Summary : Dow Chemical And Dupont

1587 WordsJul 9, 20177 Pages
Cybersecurity Background Summary On June 28, Dow Chemical and DuPont stated provided an update to their much anticipated merger agreement of both companies, which will occur sometime in August 2017 (DuPont, 2017). This will surely prove a challenge as this will be a massive worldwide merger, as both companies employ personnel on a global scale. Not only will it this merger be a personnel challenge, but a challenge for cybersecurity as well. As companies begin to expand, and technology merges more fully into the workspace cybersecurity becomes more of a challenge that must be faced. Computer and cybersecurity go hand in hand in today’s evolving business world; if neither of these things are done well, a business has the potential of…show more content…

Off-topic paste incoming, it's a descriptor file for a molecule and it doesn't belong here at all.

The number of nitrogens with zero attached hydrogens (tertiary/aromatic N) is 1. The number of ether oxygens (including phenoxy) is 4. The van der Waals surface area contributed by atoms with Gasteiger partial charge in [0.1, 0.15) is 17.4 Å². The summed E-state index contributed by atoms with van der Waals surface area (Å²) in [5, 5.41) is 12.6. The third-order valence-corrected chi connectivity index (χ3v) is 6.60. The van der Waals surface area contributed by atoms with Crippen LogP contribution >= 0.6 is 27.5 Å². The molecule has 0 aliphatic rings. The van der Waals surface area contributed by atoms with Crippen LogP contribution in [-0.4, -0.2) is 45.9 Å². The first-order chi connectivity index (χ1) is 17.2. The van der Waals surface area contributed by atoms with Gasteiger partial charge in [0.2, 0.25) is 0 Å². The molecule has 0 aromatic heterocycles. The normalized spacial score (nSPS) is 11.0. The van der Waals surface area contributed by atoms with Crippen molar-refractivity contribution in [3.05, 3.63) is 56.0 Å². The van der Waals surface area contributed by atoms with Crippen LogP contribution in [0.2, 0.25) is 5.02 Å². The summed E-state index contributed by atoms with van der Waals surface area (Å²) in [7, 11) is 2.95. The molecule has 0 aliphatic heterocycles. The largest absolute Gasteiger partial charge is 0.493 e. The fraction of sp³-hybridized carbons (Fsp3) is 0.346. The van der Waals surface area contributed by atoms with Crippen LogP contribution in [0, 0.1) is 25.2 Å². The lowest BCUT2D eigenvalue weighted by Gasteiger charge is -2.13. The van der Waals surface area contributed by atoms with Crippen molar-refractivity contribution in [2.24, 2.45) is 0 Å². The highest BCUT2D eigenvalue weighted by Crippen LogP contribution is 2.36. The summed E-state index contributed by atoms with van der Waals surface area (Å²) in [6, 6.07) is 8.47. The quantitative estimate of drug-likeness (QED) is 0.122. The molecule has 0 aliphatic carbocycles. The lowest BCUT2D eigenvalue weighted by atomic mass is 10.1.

When information is initially placed into a user’s computer, it must somehow be routed, and the various layers of the Internet allows for this to occur. One can think of an example of a person sending a package and using the services of a postal carrier to think of how data is carried through on various networks and its levels. The Internet is a wonderful place, but it can also be incredibly scary as it was initially designed to share information and not necessarily to ward against those that would do harm against others. In today’s ever evolving work place, something as simple as network patching can reduce the company’s attack surface up to 70% (Stewart, 2017). Overall, a company must become more proactive in their thought process. It is no longer about the possibility of an attack occurring, but more than likely the ‘when’ of a cyber-attack occurring to a business. In addition to keeping up with patches, a company should have security products installed such as firewalls, anti-virus programs, or anti-malware software in order to block or contain threats if they do get through. Lastly, many cyber incidents start with human error; in tests done by the firm Critical Defense (the firm does post-breach forensic investigations), the executive vice president stated that 75% of the time, “we tricked end-users into doing something they should not have done, like click a malicious link, enter a user

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